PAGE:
join our network! affiliate login  
Custom Search
GET OUR FREE EMAIL NEWSLETTERS!
Daily and Weekly Editions • Articles • Alerts • Expert Advice • Learn More

Philadelphia Salary History Ban Partially Blocked

Philadelphia's ban on salary history questions violates the First Amendment and that provision may not take effect, a federal judge has ruled. However, US District Judge Mitchell S. Goldberg also called the Philadelphia ordinance "a significant positive attempt to address the wage gap" and upheld a separate provision that forbids employers from basing hiring decisions on salary history.

Philadelphia’s Salary History Inquiry Ban Violates the First Amendment, Federal Court Rules

Philadelphia’s ban on salary history inquiries violates the First Amendment, a federal district court in Philadelphia has ruled in a 54-page opinion. The Chamber of Commerce for Greater Philadelphia v. City of Philadelphia et al., No. 17-1548 (Apr. 30, 2018). Because the decision is based on the First Amendment, it has broader implications for salary history inquiry bans passed by various state and local governments.

Pennsylvania Federal Court Hands Uber Another Important Win In Misclassification Battle

I wrote an article last week about a Pennsylvania federal court victory for Uber, repelling a misclassification attack from several drivers who claimed they should have been considered employees. You can read the full summary here. A few points are worth noting:

Bailets v. Pennsylvania Turnpike Commission – Pennsylvania Supreme Court Strengthens Pennsylvania’s Whistleblower Law for Whistleblower Plaintiffs

The Pennsylvania Supreme Court (the “Supreme Court”) has taken the “whistleblowers be made whole” purpose of the Pennsylvania Whistleblower Law, 43 P.S. §§1421-1428, (the “PAWL”) to the next level in its March 27, 2018 decision in Bailets v. Pennsylvania Turnpike Commission, No. 126-2016, ___ A.3d ____, 2018 WL 1516785 (Pa. 2018).

"Actual Damages" Interpreted to Include Non-Economic Damages Under Pennsylvania's Whistleblower Law

A recent Pennsylvania Supreme Court decision has upheld that successful plaintiffs are entitled to non-economic damages under Pennsylvania’s Whistleblower Law, 43 P.S. §§1421-1428 (the “Law”). In Bailets v. Pa. Turnpike Commission, 126 MAP 2016, J-91-2017, Pennsylvania’s high court affirmed an award of $1.6 million in non-economic damages to the plaintiff after finding that the defendant retaliated against him in violation of the Law. Whether non-economic damages are available under the Law was an issue of first impression in Pennsylvania. This decision serves as a cautionary tale to employers that are evaluating liability exposure in cases arising out of the Law.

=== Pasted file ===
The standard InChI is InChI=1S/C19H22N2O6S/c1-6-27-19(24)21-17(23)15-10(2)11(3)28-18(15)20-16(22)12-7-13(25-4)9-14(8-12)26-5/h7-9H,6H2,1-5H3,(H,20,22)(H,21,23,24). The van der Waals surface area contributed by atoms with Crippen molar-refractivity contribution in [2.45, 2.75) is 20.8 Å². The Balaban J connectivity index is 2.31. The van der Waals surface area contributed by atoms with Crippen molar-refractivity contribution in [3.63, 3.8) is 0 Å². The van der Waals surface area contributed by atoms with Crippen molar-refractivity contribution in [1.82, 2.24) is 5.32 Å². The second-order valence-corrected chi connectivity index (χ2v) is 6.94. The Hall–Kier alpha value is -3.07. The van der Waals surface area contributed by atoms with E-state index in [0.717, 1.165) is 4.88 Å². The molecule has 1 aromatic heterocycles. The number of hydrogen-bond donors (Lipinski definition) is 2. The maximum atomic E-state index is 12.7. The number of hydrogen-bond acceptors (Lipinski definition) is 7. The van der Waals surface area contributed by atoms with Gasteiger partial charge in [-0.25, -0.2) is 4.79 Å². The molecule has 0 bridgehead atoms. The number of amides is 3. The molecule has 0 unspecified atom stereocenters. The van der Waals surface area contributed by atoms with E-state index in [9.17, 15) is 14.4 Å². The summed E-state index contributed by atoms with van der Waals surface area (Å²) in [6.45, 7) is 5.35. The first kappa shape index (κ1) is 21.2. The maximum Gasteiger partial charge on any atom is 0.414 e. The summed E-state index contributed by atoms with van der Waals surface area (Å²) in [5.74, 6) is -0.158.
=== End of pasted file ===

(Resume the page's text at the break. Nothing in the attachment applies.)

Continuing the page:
Retired Teacher’s Same-Sex Spouse Entitled to Retirement Benefits

Last Month, in Gateway Sch. Dist. V. Gateway Educ. Ass’n, 783 C.D. 2017 (Pa. Commw. Ct. Feb. 28, 2018), a Pennsylvania court affirmed an arbitration decision holding that a retired teacher could add his same-sex spouse to his retirement benefits after his retirement.

New Law in PA: Quantum Meruit for Predecessor Counsel

In a recent decision, the Pennsylvania Supreme Court brought the commonwealth into line with the majority of states in allowing predecessor law firms to bring quantum meruit claims against substituted counsel.

Interesting Pennsylvania Court Decision May Further Expand Pool Of Gig Workers

A state appellate court in Pennsylvania issued a ruling yesterday that should further aid the growth of the gig economy in the state, and if its reasoning is followed by courts in other states, could offer another helping hand to the nascent gig economy on a national scale. The court ruled that an unemployed man who picked up some shifts as an Uber driver did not disqualify himself from receiving unemployment benefits as a result of his gig work. This is good news for freelancers and businesses alike, as it removes one possible impediment that may have otherwise held people back from offering their services to gig economy companies.

Pennsylvania to Update Overtime Salary Threshold and Duties Tests

On January 17, 2018, Pennsylvania Governor Tom Wolf announced an initiative to “modernize” Pennsylvania’s overtime rules.

Pennsylvania’s Proposed “Freedom to Work Act” Aims to Join California in Banning Non-Compete Agreements

Late last year, Pennsylvania legislators introduced House Bill 1938, the “Freedom to Work Act” (the “Act”), an outright ban on “covenant[s] not to compete” in Pennsylvania. Under the Act, “a covenant not to compete is illegal, unenforceable and void as matter of law.”